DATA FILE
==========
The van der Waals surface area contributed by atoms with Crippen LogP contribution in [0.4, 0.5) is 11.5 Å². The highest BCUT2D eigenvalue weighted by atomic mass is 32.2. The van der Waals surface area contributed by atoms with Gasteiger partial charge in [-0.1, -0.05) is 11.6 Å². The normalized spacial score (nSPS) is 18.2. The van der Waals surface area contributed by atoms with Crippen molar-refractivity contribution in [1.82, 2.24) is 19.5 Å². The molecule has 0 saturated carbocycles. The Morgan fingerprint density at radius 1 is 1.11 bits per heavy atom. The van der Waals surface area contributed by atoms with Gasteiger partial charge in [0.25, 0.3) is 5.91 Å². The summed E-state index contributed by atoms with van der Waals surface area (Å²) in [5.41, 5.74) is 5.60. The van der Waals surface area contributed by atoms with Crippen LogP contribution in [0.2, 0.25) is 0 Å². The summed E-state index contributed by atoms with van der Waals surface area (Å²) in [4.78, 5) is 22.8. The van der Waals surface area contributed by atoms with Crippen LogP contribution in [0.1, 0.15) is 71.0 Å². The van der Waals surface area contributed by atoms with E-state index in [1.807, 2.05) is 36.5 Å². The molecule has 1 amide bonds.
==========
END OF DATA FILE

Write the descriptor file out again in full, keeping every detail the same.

The van der Waals surface area contributed by atoms with Crippen LogP contribution in [0.4, 0.5) is 11.5 Å². The highest BCUT2D eigenvalue weighted by atomic mass is 32.2. The van der Waals surface area contributed by atoms with Gasteiger partial charge in [-0.1, -0.05) is 11.6 Å². The normalized spacial score (nSPS) is 18.2. The van der Waals surface area contributed by atoms with Crippen molar-refractivity contribution in [1.82, 2.24) is 19.5 Å². The molecule has 0 saturated carbocycles. The Morgan fingerprint density at radius 1 is 1.11 bits per heavy atom. The van der Waals surface area contributed by atoms with Gasteiger partial charge in [0.25, 0.3) is 5.91 Å². The summed E-state index contributed by atoms with van der Waals surface area (Å²) in [5.41, 5.74) is 5.60. The van der Waals surface area contributed by atoms with Crippen LogP contribution in [0.2, 0.25) is 0 Å². The summed E-state index contributed by atoms with van der Waals surface area (Å²) in [4.78, 5) is 22.8. The van der Waals surface area contributed by atoms with Crippen LogP contribution in [0.1, 0.15) is 71.0 Å². The van der Waals surface area contributed by atoms with E-state index in [1.807, 2.05) is 36.5 Å². The molecule has 1 amide bonds.